I think I come back to this series because Auntie Poldi is such a unique character. She’s a somewhat elderly German woman living in Sicily, she keeps a scrapbook of photos of handsome traffic cops, she has a stream of men through her bedroom (but really only a heart for Vito Montana), and she has a black wig that never seems to be attached very well. In Auntie Poldi and the Handsome Antonio, we learn more about Poldi’s mysterious background–and it’s just as odd as the rest.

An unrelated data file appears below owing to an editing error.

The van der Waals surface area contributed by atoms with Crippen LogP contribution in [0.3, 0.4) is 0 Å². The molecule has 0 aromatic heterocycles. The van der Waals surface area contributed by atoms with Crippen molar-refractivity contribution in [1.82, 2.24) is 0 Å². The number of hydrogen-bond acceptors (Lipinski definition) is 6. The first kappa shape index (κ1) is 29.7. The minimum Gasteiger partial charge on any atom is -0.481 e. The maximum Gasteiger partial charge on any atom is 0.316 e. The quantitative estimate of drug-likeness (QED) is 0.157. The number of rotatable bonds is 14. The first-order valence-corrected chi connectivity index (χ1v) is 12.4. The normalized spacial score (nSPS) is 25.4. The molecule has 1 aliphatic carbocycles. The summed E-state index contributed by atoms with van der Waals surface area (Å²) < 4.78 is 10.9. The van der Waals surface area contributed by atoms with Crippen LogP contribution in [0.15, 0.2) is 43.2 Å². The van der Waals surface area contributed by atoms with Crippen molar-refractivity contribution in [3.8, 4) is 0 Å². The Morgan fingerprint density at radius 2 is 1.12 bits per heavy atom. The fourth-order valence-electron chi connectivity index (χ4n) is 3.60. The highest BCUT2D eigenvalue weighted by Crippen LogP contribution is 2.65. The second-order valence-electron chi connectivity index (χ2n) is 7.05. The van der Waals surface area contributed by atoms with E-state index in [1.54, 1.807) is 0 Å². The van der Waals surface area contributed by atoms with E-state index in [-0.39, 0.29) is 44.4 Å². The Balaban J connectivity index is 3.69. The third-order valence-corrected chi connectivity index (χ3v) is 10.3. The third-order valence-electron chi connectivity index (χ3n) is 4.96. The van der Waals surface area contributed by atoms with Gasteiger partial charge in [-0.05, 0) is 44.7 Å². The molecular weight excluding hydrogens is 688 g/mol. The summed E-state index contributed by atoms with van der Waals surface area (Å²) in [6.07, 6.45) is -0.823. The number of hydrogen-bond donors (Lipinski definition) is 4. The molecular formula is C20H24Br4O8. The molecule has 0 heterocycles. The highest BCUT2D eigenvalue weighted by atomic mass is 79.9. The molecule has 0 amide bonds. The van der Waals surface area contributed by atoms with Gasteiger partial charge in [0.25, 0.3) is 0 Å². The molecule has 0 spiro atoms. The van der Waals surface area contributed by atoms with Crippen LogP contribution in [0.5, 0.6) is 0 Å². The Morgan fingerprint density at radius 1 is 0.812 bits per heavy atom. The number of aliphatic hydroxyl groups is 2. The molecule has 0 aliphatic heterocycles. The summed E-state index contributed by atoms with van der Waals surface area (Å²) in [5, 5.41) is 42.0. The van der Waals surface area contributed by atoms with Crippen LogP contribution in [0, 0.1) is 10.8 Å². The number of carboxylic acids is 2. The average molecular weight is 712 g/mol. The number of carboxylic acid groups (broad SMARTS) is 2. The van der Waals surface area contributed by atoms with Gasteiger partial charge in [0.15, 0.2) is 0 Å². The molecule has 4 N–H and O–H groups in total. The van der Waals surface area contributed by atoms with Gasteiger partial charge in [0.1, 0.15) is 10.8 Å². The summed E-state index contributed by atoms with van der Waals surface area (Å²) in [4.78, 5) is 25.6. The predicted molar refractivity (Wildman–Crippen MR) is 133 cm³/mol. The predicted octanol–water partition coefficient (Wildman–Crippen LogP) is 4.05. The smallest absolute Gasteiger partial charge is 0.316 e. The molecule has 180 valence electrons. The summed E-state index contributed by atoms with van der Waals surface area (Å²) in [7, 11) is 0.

Who would have guessed that she had a Tanzanian husband–one who is a detective, just like Vito Montana? And now he’s in Sicily, asking for her help. The plots of these books are bananas, and yet, while I’m reading them, I find them–and Auntie Poldi–entirely plausible. I don’t like the bits where her nephew, the narrator, starts talking about the epic novel he’s writing, but now I just skip those parts. I get why the author used that as a plot device in the first book, but I’d like him to find a way to jettison that now. If you’re looking for something original and definitely silly, pick this one up. Mario Giordano just came out with a new one this summer, Auntie Poldi and the Lost Madonna, and I’m sure I’ll read that one as well.